A specific embodiment of the invention, using the visible blue-green β line of the hydrogen emission spectrum, is illustrated in schematic form in FIG. 1. Samples are admitted through tube 10 and valve 12 to metering volume 14, which communicates through valve 16 with manifold 18. Also connected to manifold 18 are: hydrogen recovery vessel 20, containing lanthanum-nickel alloy shavings 22, and connected through valves 24 and 26 and removable coupling 28; purge-gas cylinder 30, connected through valves 32 and 34 and metering volume 36; vacuum pump 38, connected through valve 40; and discharge tube 42. All tubing and valves are minimum-volume types, suitable for vacuum service, and made from materials of low permeability to hydrogen. Tubing runs are kept as short as possible. Metering volume 14 is preferably smaller than volume 36. The two metering volumes are fitted respectively with pressure transducers 44 and 46, the former more sensitive than the latter.
Discharge tube 42 is of the design previously described. Mounted directly behind it, and sharing the same major axis, is a second tube 50, similar in all respects save that it is sealed and contains a reference gas, preferably a mixture of hydrogen and deuterium in equal amounts. These two discharge tubes are powered respectively by high-voltage, current-limited DC supplies 52 and 54. Mirror 56, preferably slightly concave, is mounted behind tube 50 in such a way that light leaving through the rear window of either tube is reflected back along the main axis to the front. Alternatively, the rear window of tube 50 may simply be silvered.
Light from tubes 42 and 50 passes through an adjustable slit 60, thereby entering a light-tight housing 62 which is lined with light-absorbing material. Located just inside this housing and opposite slit 60 are a filter 64, which passes light only in a narrow band surrounding the hydrogen β line at 486.13 nm, and a multi-layer Fresnel prism 66. Prism 66 consists of a polystyrene case 68 (see FIG. 2) containing a plurality of stacked multiprism plates 70, also composed of polystyrene. Within case 68, and filling all spaces between it and plates 70 and between one plate 70 and the next, is a clear, water-bearing liquid or gel 72 containing a praseodymium salt, adjusted to have a refractive index roughly equal to that of polystyrene at 486.13 nm yet, because of the strong praseodymium absorption line centered at 481 nm, having much greater dispersion.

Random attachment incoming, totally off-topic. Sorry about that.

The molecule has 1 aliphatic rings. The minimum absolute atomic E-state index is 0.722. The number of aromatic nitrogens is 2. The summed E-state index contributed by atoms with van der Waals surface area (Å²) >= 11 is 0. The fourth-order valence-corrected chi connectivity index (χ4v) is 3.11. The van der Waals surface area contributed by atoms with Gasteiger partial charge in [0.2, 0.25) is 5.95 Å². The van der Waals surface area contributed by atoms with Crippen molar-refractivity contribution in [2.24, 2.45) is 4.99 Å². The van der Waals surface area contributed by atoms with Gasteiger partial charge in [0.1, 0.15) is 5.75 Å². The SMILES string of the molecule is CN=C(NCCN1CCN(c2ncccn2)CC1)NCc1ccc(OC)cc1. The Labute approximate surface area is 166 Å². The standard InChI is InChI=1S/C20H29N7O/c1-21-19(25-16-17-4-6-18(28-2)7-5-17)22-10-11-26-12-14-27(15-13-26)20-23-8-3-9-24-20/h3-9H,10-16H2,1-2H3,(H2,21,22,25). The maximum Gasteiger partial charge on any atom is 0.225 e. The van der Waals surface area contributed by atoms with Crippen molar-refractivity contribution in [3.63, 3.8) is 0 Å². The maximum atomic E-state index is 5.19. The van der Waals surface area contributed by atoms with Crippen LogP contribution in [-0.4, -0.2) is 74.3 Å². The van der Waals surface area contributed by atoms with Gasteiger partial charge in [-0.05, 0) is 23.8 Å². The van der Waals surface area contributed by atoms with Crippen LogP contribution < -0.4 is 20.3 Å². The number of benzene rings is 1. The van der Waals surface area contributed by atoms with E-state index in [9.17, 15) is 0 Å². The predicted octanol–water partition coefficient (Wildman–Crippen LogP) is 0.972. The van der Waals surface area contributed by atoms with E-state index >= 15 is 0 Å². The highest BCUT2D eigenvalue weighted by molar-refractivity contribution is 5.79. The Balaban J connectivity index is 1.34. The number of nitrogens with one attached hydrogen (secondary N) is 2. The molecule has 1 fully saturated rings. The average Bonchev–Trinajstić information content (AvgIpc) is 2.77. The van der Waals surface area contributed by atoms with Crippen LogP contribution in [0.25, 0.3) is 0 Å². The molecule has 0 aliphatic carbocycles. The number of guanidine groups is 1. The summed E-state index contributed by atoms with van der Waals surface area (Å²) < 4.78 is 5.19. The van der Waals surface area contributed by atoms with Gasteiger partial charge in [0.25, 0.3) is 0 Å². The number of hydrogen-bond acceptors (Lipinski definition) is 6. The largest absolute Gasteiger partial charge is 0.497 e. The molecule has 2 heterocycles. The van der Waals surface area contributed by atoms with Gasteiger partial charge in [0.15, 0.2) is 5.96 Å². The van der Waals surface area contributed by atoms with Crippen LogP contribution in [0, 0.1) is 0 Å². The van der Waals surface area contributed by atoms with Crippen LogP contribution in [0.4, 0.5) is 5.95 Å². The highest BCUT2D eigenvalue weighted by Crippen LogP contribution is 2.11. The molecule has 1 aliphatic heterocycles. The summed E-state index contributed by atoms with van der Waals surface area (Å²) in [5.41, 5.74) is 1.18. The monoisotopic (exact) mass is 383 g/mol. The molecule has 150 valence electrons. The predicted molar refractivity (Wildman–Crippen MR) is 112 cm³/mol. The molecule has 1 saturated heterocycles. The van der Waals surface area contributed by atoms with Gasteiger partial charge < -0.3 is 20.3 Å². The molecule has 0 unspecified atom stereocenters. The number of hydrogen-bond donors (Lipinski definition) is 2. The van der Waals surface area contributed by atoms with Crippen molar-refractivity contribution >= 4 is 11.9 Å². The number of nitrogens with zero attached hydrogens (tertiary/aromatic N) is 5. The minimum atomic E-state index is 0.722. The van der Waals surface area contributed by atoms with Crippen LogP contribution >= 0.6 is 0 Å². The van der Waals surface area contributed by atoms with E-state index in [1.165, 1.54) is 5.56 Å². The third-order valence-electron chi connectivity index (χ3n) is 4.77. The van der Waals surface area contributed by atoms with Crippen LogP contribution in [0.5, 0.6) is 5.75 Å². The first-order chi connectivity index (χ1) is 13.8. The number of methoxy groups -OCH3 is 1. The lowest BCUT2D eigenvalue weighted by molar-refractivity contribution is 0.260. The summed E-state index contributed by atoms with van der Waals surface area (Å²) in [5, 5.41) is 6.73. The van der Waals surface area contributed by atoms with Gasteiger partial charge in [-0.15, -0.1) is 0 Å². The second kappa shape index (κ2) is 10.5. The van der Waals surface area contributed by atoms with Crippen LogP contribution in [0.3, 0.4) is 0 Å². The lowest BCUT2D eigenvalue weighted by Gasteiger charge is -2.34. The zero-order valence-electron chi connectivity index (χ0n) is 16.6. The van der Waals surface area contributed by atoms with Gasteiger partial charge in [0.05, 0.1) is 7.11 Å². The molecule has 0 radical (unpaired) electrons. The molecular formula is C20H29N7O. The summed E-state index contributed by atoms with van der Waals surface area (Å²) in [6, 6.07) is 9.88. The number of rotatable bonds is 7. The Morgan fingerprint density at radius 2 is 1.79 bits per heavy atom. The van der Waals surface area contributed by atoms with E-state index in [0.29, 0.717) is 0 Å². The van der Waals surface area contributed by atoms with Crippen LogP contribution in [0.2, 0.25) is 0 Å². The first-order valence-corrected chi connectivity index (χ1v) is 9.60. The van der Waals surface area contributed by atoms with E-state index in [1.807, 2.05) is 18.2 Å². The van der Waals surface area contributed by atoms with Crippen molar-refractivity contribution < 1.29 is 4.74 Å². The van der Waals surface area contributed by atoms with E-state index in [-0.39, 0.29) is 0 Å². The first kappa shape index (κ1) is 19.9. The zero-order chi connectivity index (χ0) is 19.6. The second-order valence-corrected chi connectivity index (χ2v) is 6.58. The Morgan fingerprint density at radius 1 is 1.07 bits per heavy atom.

Passing through prism 66, light rays 74 representing β line emission are bent only slightly, yet the three wavelengths 74a, 74b, and 74c representing the three isotopes are separated and follow slightly different paths. Front-surface mirrors 76, 78, 80 and 82 bend rays 74 back on themselves, providing a long light path within a relatively small housing. Mirror 78 is made concave and adjustable by means of fine-pitched screws 84, so as to focus the image of slit 60 on a detector array 86 composed of a large number of silicon photodiodes.